Before former Nopa sous chef Richie Nakano launched his Hapa Ramen stand at the Thursday Ferry Plaza Farmers Market this summer, he did his due diligence—analyzing everything from broths to noodles to chashu in ramen joints from SF to NY. Then, he took what he learned and came up with a bowl he could call his own. Here are his picks.
We asked, they answered. Five SF chefs tell us what to buy, what to bring, when to brine and what to eat the morning after.
Tim Luym, chef/owner, Poleng Lounge
You’re invited to a potluck Thanksgiving: what would you bring?
I would bring rice. I can eat rie with anything and most people don’t serve rice with turkey for Thanksgiving. But imagine: rice, turkey, gravy, stuffing, cran! Better than potatoes.
If you were short on time and it had to be store-bought?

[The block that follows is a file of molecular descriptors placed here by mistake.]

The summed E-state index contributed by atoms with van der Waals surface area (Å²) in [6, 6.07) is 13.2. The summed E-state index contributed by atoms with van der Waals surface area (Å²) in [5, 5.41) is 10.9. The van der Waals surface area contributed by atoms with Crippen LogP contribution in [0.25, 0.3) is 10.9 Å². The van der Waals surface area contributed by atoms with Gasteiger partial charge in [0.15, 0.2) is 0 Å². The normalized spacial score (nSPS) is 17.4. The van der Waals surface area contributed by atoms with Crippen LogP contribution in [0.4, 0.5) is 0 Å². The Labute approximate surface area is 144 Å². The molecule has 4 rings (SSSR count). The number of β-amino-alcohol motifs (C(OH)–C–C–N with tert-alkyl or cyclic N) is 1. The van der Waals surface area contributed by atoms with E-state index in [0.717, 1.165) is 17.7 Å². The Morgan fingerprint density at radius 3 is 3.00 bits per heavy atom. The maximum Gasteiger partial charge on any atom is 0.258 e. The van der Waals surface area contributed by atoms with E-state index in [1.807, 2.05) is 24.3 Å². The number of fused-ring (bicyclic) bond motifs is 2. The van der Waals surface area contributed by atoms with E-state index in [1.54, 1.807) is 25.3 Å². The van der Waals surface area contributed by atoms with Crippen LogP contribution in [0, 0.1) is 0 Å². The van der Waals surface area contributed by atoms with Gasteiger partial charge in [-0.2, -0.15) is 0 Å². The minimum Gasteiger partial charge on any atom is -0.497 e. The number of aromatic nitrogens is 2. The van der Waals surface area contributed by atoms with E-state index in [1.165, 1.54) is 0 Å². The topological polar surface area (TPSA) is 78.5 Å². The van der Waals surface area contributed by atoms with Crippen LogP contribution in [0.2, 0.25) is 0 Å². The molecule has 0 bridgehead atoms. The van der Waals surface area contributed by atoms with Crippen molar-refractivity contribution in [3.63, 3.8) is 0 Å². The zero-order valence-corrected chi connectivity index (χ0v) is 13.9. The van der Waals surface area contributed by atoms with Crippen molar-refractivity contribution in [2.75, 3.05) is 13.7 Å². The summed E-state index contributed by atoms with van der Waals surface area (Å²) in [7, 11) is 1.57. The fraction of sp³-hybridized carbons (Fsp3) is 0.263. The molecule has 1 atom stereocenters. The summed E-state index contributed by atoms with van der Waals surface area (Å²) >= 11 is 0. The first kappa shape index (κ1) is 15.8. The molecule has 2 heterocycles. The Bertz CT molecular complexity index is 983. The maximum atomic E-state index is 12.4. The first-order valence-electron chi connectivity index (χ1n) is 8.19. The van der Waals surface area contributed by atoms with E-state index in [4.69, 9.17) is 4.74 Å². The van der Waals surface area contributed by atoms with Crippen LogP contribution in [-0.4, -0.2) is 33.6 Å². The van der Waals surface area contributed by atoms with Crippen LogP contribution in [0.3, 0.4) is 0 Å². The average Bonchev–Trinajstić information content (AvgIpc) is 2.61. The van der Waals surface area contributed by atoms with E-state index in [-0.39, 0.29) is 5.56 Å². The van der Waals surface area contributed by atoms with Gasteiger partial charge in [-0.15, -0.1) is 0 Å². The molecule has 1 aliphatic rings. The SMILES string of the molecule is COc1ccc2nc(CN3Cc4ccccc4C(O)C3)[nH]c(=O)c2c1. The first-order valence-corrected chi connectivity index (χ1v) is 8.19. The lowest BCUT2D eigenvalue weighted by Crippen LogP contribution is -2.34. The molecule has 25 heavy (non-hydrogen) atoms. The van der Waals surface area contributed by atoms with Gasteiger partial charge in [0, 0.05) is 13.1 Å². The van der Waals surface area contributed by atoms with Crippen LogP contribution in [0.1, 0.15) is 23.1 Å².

The job of a line cook can be brutal, but the best nights are when you get into a groove. Thing is, you never know what’s going to derail you.
Here’s how you know blogging has reached the mainstream: chefs — notoriously short on time, and mostly workaholics — have somehow made time for the pursuit. Some blogs, such as the one kept by cook Richie Nakano of Nopa (linecook415.blogspot.com) offer a behind-the-scenes look at a busy SF restaurant. Others, such as the one written by Brett Emerson, owner and chef at the forthcoming Noe Valley restaurant Contigo (inpraiseofsardines.typepad.com), chronicle the harrowing process of opening a restaurant in the city.